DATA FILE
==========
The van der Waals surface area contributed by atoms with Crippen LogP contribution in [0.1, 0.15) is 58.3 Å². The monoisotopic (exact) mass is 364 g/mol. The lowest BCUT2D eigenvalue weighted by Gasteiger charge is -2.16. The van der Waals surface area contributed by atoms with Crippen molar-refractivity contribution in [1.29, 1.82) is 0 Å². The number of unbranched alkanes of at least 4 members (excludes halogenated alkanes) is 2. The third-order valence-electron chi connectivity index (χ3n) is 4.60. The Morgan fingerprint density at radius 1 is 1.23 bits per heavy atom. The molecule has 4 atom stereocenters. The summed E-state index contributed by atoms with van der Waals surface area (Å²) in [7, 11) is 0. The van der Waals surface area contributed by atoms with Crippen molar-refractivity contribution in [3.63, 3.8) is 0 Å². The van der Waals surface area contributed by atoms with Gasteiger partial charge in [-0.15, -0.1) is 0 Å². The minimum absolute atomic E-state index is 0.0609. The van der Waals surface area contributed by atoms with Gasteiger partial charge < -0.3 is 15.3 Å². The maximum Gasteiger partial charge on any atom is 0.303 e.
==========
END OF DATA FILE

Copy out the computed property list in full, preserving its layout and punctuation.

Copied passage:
The van der Waals surface area contributed by atoms with Crippen LogP contribution in [0.1, 0.15) is 58.3 Å². The monoisotopic (exact) mass is 364 g/mol. The lowest BCUT2D eigenvalue weighted by Gasteiger charge is -2.16. The van der Waals surface area contributed by atoms with Crippen molar-refractivity contribution in [1.29, 1.82) is 0 Å². The number of unbranched alkanes of at least 4 members (excludes halogenated alkanes) is 2. The third-order valence-electron chi connectivity index (χ3n) is 4.60. The Morgan fingerprint density at radius 1 is 1.23 bits per heavy atom. The molecule has 4 atom stereocenters. The summed E-state index contributed by atoms with van der Waals surface area (Å²) in [7, 11) is 0. The van der Waals surface area contributed by atoms with Crippen molar-refractivity contribution in [3.63, 3.8) is 0 Å². The van der Waals surface area contributed by atoms with Gasteiger partial charge in [-0.15, -0.1) is 0 Å². The minimum absolute atomic E-state index is 0.0609. The van der Waals surface area contributed by atoms with Gasteiger partial charge < -0.3 is 15.3 Å². The maximum Gasteiger partial charge on any atom is 0.303 e.